by Eldon Khorshidi | @eldonadam

If you’re an avid SLAM reader, you’re probably familiar with Chris Herren’s story. In the off chance you’re not, here’s a brief synopsis: A Massachusetts native, Fresno State standout (via Boston College) and second-round pick in the 1999 NBA Draft, Herren’s once-promising basketball career was quickly derailed by an unforgiving struggle with drugs and alcohol, which ultimately disintegrated his hoop dreams and nearly took his life. His plight was so grave, in fact, that in some senses, Herren is a living corpse. For instance, in his memoir published last May, Herren reflects on the time he overdosed on heroin and died, only to be miraculously revived by two EMTs 30 seconds later. Yeah, his story is one of those.

Heading down the slipperiest of slopes, Herren soon realized the only way to crawl out of drug-addiction hell was to tackle the monster head-on, with hopes of gradually piecing together a life reminiscent of shattered glass.

In short, after completing intensive rehabilitation programs, Herren eventually overcame his seemingly insurmountable demons to become a responsible husband and father, and for the first time in his adult life, he was in control. On one level, Herren was finally free; he made it. But on a much greater level, he was just getting started.

Every day, we witness and reward the strength, toughness and perseverance of athletes across the sports world. But almost always—whether it’s Kobe Bryant’s impossibly amazing buzzer-beater on a night when he shoots 3-for-20, or Eli Manning’s Super Bowl-winning pass to a triple-covered David Tyree—the efforts we applaud are transient, and in the bigger picture, relatively insignificant. Herren’s efforts, however, are anything but.

Drug and alcohol-free since August 1, 2008, Chris has refocused his life to put sobriety and family above all else. In 2009, Chris launched Hoop Dreams with Chris Herren, a basketball player-development company that provides basketball training through private sessions, clinics and camps.

Hoop Dreams was just the tip of the iceberg, though. Inspired by the overwhelmingly positive response to his memoir, Basketball Junkie, which details Chris’ arduous journey from prep star to NBA player to drug addict,Chris found his true calling: to further educate the youth on the dangers of substance abuse and to provide assistance to individuals and families suffering from addiction. With this new calling, er, duty, the NBA player-turned motivational speaker and sobriety advocate established The Herren Project in 2011.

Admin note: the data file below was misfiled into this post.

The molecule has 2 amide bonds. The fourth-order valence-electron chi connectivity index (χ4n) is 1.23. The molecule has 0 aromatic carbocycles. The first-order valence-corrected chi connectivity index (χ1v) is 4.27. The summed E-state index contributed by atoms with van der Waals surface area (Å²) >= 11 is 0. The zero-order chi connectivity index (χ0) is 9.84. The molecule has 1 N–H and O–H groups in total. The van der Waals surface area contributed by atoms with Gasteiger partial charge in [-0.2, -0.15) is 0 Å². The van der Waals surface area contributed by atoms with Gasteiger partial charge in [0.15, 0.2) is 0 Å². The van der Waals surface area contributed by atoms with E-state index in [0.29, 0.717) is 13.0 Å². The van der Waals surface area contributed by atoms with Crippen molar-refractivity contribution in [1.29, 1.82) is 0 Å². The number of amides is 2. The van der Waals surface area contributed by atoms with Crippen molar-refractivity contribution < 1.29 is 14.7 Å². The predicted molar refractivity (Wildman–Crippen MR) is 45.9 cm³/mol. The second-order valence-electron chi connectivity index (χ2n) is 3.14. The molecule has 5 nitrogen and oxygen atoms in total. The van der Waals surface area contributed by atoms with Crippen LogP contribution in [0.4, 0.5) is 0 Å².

This week, Herren announced the launch of Project Purple, a substance abuse awareness program and sub-initiative of The Herren Project with goals to create awareness and educate the public on the epidemic of substance abuse—according to SAMHSA, in the U.S. in 2008, almost one third of adolescents ages 12 to 17 drank alcohol in the past year, 4,365 used an illicit drug for the first time, 7.5 million children under age 18 live with a parent with an alcohol disorder and 20.5 million people age 12 or older need treatment for an illicit drug or alcohol use problem but do not receive treatment—and to encourage teens and people of all ages to be “true to themselves, celebrate life and support one another.”

In support of Project Purple, the Prudential Tower and other Boston landmarks including the Massachusetts State House and UMass Boston Campus Center will “Go Purple” on Tuesday, April 24. On Monday, April 23, Herren will be speaking at the UMass Boston Campus Center to share his story, followed by the unveiling of the Project Purple billboard awareness campaign. Featuring the message “Stand Up Against Substance Abuse,” the billboards will span interstates and community locations from North of Boston to Western and Southern Massachusetts.

On Tuesday, the Project Purple Lighting ceremony will take place at The Shops at Prudential Center, and later in the evening Chris will be honored at the Celtics-Heat game as part of the “Heroes Among Us” program for his efforts. A Project Purple PSA will be featured during the game and Herren Project volunteers will be available on the concourse to share information about the initiative. Project Purple outreach initiatives will continue throughout April, which is also National Alcohol Awareness Month, with campaigns to raise awareness using social media targeted at youth.

Chris Herren’s dreams and aspirations were lost to addiction, but through his suffering emerged a new, more powerful voice. Herren knows he can’t turn back the hands of time, but he’s now doing everything in his power to make sure his experience remains, well, his experience, something future generations will never be able to relate to.